Romano Prodi, the former head of the European Commission and a two-time Italian prime minister, will discover today whether he has the inside track on becoming the nation’s next President.
Prodi, 73, was up against three judges, a reporter, a Nobel laureate writer, a war surgeon and another career politician in an online primary conducted late yesterday by Beppe Grillo’s Five Star Movement, the party that holds a blocking minority in parliament. While Prodi is the best-known candidate, his partisan history risks undermining Grillo’s anti-establishment appeal if he wins the nomination from Five Star.
Grillo’s party upended the traditional balance of power in Italy by winning a quarter of the vote in a February general election, and it has since steered clear of competing parties in preparation for a possible return to the polls. One of those rivals, the Democratic Party of Pier Luigi Bersani, counts Prodi as a founding member and could have the votes to secure the presidency for the ex-premier if Grillo gives his backing.
“It might be that he’s playing a tactical game with Prodi as an instrument,” said Giovanni Orsina, a history professor at Luiss Guido Carli University in Rome. “The Five Star Movement is a very complicated creature and I think it’s changing fast.”
Grillo has so far rejected compromises with either former Premier Silvio Berlusconi on the so-called political right or Bersani on the left.
The winner of the Five Star primary, to be revealed today, will have the support of Grillo’s more than 150 lawmakers when parliament convenes on April 18 to vote for President Giorgio Napolitano’s replacement. Prodi, an ally of Bersani and a long- time adversary of Berlusconi, was given a spot among 10 finalists in a Five Star write-in ballot last week.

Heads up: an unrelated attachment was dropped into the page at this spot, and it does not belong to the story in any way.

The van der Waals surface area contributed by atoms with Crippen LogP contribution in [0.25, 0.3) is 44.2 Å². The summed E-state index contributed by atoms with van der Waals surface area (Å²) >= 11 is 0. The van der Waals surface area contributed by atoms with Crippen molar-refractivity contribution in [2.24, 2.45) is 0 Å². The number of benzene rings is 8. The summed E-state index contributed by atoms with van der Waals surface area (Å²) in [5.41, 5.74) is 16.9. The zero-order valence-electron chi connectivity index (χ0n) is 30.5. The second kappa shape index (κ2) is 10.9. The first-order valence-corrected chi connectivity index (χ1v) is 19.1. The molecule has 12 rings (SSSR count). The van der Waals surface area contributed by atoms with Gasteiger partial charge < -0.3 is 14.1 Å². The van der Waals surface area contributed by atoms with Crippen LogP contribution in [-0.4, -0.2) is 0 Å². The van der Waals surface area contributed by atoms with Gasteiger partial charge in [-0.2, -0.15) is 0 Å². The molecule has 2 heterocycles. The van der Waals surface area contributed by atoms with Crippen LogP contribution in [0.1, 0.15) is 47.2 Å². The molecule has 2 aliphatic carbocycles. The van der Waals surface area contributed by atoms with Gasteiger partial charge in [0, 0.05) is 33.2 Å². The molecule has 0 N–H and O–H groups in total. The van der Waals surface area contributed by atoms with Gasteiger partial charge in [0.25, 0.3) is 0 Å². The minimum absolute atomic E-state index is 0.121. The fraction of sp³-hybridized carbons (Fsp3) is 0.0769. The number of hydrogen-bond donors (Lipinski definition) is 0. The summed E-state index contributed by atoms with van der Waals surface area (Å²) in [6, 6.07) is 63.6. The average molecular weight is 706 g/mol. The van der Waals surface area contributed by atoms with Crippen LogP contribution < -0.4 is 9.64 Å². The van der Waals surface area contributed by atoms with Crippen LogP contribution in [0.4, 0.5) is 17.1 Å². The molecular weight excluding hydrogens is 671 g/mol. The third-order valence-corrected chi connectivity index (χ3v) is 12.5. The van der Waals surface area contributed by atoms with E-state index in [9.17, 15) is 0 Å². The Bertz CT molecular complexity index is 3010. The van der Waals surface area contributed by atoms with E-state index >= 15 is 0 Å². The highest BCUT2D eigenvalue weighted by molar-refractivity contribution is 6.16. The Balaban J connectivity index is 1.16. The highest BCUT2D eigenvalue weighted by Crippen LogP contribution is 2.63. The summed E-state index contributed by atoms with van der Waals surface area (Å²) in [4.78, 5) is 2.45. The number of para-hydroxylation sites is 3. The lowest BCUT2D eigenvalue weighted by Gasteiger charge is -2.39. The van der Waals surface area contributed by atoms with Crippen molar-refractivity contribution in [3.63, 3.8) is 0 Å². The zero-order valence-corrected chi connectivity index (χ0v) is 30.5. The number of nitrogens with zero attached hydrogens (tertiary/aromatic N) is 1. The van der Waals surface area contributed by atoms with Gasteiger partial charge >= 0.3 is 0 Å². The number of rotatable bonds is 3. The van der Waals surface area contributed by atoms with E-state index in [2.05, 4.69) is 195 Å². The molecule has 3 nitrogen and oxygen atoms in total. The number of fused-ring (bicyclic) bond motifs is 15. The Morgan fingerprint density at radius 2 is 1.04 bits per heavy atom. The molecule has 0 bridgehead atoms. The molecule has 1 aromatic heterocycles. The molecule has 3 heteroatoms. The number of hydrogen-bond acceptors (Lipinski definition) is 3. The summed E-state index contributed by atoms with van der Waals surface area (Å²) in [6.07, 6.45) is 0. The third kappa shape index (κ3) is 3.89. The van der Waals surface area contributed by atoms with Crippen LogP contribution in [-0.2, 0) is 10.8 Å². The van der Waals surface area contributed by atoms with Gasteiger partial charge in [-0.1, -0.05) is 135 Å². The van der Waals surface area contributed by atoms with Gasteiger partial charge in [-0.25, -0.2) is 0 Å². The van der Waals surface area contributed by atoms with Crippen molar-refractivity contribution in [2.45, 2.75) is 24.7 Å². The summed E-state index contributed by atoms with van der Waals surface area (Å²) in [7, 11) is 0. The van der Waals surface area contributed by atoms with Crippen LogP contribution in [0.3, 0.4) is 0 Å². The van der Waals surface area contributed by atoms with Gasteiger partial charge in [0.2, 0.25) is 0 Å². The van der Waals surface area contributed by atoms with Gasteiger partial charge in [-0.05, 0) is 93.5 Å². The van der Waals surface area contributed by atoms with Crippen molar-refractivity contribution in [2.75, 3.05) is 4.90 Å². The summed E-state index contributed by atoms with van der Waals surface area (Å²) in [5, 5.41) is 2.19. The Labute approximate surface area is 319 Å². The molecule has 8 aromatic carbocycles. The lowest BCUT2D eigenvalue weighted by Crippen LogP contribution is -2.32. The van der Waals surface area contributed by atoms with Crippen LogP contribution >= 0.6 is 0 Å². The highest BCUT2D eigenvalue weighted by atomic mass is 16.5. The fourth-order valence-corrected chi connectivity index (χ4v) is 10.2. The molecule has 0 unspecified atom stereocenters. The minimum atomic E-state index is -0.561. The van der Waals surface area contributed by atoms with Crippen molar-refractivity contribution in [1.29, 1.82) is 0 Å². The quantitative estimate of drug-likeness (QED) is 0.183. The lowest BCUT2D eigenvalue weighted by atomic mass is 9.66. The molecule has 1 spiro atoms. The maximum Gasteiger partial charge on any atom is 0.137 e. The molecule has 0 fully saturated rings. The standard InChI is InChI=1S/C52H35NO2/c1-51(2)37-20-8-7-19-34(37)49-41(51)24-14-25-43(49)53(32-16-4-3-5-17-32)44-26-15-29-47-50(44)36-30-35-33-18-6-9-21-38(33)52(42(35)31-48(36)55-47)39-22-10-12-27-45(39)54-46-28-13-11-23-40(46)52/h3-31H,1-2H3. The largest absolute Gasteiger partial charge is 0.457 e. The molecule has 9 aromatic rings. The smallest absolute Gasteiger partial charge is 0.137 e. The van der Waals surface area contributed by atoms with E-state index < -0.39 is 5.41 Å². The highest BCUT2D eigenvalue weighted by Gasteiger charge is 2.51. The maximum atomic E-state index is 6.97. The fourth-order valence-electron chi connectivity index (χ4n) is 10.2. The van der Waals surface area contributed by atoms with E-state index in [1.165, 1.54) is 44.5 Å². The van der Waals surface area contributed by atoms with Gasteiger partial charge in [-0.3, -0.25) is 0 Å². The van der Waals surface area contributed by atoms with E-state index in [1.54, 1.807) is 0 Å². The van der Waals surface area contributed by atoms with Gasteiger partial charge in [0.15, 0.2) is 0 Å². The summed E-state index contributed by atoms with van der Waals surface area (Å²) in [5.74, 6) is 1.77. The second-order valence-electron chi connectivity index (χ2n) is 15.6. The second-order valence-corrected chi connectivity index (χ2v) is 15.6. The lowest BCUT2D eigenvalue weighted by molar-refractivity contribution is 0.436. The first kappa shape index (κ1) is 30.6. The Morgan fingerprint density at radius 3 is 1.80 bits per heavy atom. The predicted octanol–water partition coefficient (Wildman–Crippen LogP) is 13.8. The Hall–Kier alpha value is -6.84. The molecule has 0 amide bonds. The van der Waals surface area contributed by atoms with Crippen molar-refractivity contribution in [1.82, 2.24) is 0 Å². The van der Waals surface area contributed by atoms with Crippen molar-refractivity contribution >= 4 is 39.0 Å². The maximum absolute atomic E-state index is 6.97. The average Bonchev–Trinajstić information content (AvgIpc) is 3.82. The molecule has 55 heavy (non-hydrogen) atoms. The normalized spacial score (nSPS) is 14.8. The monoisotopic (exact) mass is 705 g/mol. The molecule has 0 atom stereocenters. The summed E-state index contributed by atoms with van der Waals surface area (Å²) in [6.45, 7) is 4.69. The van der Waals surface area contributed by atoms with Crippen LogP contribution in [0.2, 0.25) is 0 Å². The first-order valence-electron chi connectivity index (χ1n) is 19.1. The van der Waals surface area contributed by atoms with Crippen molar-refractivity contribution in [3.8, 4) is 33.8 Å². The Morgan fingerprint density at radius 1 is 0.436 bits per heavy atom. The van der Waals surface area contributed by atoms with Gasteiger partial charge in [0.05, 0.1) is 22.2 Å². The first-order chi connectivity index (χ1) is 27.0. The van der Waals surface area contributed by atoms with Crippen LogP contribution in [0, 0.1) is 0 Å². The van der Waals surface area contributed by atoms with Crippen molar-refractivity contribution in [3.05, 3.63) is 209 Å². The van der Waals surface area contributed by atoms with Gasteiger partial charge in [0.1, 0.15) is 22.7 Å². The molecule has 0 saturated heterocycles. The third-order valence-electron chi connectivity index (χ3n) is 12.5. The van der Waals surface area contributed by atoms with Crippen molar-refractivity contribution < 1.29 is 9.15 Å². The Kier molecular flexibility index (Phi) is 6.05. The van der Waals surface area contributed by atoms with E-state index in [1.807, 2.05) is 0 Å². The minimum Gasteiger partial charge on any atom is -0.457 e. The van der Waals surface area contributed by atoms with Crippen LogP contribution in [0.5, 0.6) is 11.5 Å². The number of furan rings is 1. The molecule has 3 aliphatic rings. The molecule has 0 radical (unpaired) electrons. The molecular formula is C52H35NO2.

Napolitano’s successor will become the key figure in the effort to resolve a political stalemate defined by a lame-duck government and a fractious parliament. Prime Minister Mario Monti, who has said he is eager to vacate his post, remains on the job as no party has been able to muster a majority in parliament since the inconclusive election on Feb. 24-25.
Giuliano Amato and Massimo D’Alema, both prime ministers in the 1990s, and former Senate Speaker Franco Marini have been widely cited in Italian newspapers as possible candidates who could find support from Bersani and Berlusconi. Alongside Prodi in the Five Star primary were Dario Fo, the Nobel laureate, Gino Strada, founder of the non-profit medical association Emergency, and former European Affairs Minister Emma Bonino.
Grillo, who is not a member of parliament, removed his name from the primary ballot before voting began yesterday. The ex- comic has said he is unfit to serve in office due to a manslaughter conviction in the 1980s. He was behind the wheel in a one-car accident that killed two friends and their son.
Five Star is set to become the first major party to settle on a candidate as rival political forces keep their options open amid continuing negotiations. Bersani is seeking a deal with Berlusconi over the presidency that could help him secure a mandate to form a government. Grillo, 64, has urged Five Star deputies to shun accords with other parties.
“Now they are radical and they don’t want to be de- radicalized,” said Nicola Marinelli, who oversees $180 million at Glendevon King Asset Management in London. Grillo and Five Star “know that what Bersani is trying to achieve with Berlusconi can only favor them in new elections,” Marinelli said.
The president is chosen by a 1,007-member electoral college comprised of all national lawmakers and some regional representatives. In past presidential elections, two ballots per day were held. To win in the first three rounds, a candidate must secure two-thirds of the potential votes. From the fourth round an absolute majority is enough for victory.
The president serves a single seven-year term.
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